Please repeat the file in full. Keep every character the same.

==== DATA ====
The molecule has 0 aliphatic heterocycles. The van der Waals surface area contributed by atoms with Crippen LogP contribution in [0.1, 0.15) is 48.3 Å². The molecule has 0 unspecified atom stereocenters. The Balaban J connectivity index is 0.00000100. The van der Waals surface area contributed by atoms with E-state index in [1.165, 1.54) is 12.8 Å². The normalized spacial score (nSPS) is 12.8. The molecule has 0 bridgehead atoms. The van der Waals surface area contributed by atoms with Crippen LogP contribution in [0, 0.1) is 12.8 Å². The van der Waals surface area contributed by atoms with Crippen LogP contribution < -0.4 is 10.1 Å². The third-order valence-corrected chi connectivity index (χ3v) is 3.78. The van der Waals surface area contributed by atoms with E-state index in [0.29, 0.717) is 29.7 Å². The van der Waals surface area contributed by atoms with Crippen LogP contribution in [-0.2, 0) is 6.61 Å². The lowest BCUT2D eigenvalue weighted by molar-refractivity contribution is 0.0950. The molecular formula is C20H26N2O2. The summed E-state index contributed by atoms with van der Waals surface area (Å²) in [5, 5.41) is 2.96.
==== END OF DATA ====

The molecule has 0 aliphatic heterocycles. The van der Waals surface area contributed by atoms with Crippen LogP contribution in [0.1, 0.15) is 48.3 Å². The molecule has 0 unspecified atom stereocenters. The Balaban J connectivity index is 0.00000100. The van der Waals surface area contributed by atoms with E-state index in [1.165, 1.54) is 12.8 Å². The normalized spacial score (nSPS) is 12.8. The molecule has 0 bridgehead atoms. The van der Waals surface area contributed by atoms with Crippen LogP contribution in [0, 0.1) is 12.8 Å². The van der Waals surface area contributed by atoms with Crippen LogP contribution < -0.4 is 10.1 Å². The third-order valence-corrected chi connectivity index (χ3v) is 3.78. The van der Waals surface area contributed by atoms with E-state index in [0.29, 0.717) is 29.7 Å². The van der Waals surface area contributed by atoms with Crippen LogP contribution in [-0.2, 0) is 6.61 Å². The lowest BCUT2D eigenvalue weighted by molar-refractivity contribution is 0.0950. The molecular formula is C20H26N2O2. The summed E-state index contributed by atoms with van der Waals surface area (Å²) in [5, 5.41) is 2.96.